At this point, my brother looked and said there was no way that he could win. His two troops were vanquished, and his last unit in the Bastion would not last long against the Heldrake. Thus, adding it up, he had 1 for Slay the Warlord. I had 4 plus 2 plus 2, as well as 1 for First Blood and 1 for Linebreaker (my Heldrake was IN his deployment zone). Thus, it was 1 to 10

In Khornate tradition, this match was a slaughter. The blood indeed flowed. My brother had some truly awful rolls, while it seemed that Kharn couldn't miss. Now, my brother can be a tough, tenacious, and oft lucky opponent (most of the time, he can roll 6s just when he needs to, miraculously at times). This day was just not his day. Next time, he'll put me down in 2 turns. That's the way it goes sometimes.

"The Scions of Gorechild witnessed their hero shot down into the dust, and thus fought all the harder to avenge their fallen comrade. Abaddon realized it was over, and retreated from the field.After all, he had ruined this Imperial world, this fight was only an annoyance and unnecessary. He would never bring the Scions of Gorechild into his service again  (unless he really needed them; they would ally with him again IF he promised them blood, naturally). The Scions of Gorechild got the blood that they wanted this day. When the battle was over, the blood stained the ground and the dust settled, the Scions went to recover the body of Kharn. However, when they arrived, his body was gone. Once again, Khorne had shown why Kharn was so favored. The Scions of Gorechild bellowed in rage and  joy, and thus set off for more bloody adventure..."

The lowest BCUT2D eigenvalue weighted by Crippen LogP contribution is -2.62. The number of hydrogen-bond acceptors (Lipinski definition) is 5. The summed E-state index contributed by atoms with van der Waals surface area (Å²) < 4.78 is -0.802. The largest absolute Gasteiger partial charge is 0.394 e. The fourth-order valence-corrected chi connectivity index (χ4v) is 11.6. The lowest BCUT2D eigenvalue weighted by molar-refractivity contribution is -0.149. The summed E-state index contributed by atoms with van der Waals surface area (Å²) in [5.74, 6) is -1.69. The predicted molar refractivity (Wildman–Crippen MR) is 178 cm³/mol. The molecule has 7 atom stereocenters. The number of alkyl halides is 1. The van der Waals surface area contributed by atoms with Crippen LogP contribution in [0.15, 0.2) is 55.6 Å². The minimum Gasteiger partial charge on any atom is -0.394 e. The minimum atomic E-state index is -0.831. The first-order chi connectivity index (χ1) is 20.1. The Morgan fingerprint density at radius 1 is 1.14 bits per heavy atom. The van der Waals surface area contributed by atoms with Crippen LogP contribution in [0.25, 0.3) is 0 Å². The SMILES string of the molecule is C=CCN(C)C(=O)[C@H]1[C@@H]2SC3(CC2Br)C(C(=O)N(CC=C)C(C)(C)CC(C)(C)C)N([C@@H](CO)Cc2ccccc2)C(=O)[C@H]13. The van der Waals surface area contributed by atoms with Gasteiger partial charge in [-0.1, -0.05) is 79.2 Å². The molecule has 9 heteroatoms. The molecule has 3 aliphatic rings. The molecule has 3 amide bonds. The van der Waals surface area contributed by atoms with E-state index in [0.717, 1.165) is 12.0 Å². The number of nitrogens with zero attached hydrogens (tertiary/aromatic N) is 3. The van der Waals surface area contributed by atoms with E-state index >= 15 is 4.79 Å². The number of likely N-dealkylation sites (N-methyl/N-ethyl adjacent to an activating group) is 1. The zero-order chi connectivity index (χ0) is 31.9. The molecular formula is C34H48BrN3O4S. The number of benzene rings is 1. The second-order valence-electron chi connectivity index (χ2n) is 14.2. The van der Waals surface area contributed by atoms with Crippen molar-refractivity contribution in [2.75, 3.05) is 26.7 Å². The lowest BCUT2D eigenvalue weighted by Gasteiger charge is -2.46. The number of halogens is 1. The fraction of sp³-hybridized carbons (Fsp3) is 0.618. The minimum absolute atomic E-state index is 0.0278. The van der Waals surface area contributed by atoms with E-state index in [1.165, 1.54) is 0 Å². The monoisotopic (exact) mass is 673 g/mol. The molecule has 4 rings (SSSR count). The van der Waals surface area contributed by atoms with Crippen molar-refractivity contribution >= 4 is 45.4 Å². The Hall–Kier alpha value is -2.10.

Hope you liked this one. Until next time...

Monday, February 18, 2013

Brief Movie Review: A Good Day to Die Hard

Hey there Chaos nuts! Winter's chill has certainly been around lately, what with frigid temps, blizzards, and all that jazz. I usually get tired of winter at the start of February, and I'm sitting here hoping that spring is just around the corner. Anyways, I just went to the movie theater to check out the latest Die Hard. So, is it a continuation of the legacy of the Die Hard series? Or is it a disappointment that will end the franchise? And why am I asking you?

A Good Day to Die Hard